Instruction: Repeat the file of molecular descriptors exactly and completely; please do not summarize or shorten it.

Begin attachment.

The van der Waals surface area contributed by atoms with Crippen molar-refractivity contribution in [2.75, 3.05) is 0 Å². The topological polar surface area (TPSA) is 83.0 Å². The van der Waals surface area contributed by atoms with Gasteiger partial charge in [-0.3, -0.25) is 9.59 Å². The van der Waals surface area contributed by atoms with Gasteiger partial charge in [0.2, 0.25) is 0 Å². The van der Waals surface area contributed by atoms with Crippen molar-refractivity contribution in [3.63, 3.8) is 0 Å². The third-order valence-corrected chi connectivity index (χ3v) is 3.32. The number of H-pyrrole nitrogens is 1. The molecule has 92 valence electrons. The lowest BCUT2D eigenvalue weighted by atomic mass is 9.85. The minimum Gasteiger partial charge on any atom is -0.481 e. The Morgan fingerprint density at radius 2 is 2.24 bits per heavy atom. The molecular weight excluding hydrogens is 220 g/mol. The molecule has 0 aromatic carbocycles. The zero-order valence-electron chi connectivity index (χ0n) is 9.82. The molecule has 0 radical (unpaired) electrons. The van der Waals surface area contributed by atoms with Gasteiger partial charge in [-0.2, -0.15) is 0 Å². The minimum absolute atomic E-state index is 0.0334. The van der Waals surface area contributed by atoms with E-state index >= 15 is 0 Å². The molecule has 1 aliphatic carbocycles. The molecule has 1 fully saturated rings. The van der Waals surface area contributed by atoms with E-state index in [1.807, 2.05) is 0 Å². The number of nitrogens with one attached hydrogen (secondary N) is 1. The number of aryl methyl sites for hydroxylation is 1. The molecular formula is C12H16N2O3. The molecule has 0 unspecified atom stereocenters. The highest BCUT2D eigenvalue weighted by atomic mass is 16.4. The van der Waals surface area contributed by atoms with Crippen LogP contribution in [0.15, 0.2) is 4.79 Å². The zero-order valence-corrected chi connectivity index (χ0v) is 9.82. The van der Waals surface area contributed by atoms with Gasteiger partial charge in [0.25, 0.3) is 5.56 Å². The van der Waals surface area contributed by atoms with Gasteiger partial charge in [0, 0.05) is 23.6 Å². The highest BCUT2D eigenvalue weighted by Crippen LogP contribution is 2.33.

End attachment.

The van der Waals surface area contributed by atoms with Crippen molar-refractivity contribution in [2.75, 3.05) is 0 Å². The topological polar surface area (TPSA) is 83.0 Å². The van der Waals surface area contributed by atoms with Gasteiger partial charge in [-0.3, -0.25) is 9.59 Å². The van der Waals surface area contributed by atoms with Gasteiger partial charge in [0.2, 0.25) is 0 Å². The van der Waals surface area contributed by atoms with Crippen molar-refractivity contribution in [3.63, 3.8) is 0 Å². The third-order valence-corrected chi connectivity index (χ3v) is 3.32. The number of H-pyrrole nitrogens is 1. The molecule has 92 valence electrons. The lowest BCUT2D eigenvalue weighted by atomic mass is 9.85. The minimum Gasteiger partial charge on any atom is -0.481 e. The Morgan fingerprint density at radius 2 is 2.24 bits per heavy atom. The molecular weight excluding hydrogens is 220 g/mol. The molecule has 0 aromatic carbocycles. The zero-order valence-electron chi connectivity index (χ0n) is 9.82. The molecule has 0 radical (unpaired) electrons. The van der Waals surface area contributed by atoms with Gasteiger partial charge in [-0.2, -0.15) is 0 Å². The minimum absolute atomic E-state index is 0.0334. The van der Waals surface area contributed by atoms with E-state index >= 15 is 0 Å². The molecule has 1 aliphatic carbocycles. The molecule has 1 fully saturated rings. The van der Waals surface area contributed by atoms with E-state index in [1.807, 2.05) is 0 Å². The number of nitrogens with one attached hydrogen (secondary N) is 1. The number of aryl methyl sites for hydroxylation is 1. The molecular formula is C12H16N2O3. The molecule has 0 unspecified atom stereocenters. The highest BCUT2D eigenvalue weighted by atomic mass is 16.4. The van der Waals surface area contributed by atoms with Crippen LogP contribution in [0.15, 0.2) is 4.79 Å². The zero-order valence-corrected chi connectivity index (χ0v) is 9.82. The van der Waals surface area contributed by atoms with Gasteiger partial charge in [0.25, 0.3) is 5.56 Å². The van der Waals surface area contributed by atoms with Gasteiger partial charge in [0, 0.05) is 23.6 Å². The highest BCUT2D eigenvalue weighted by Crippen LogP contribution is 2.33.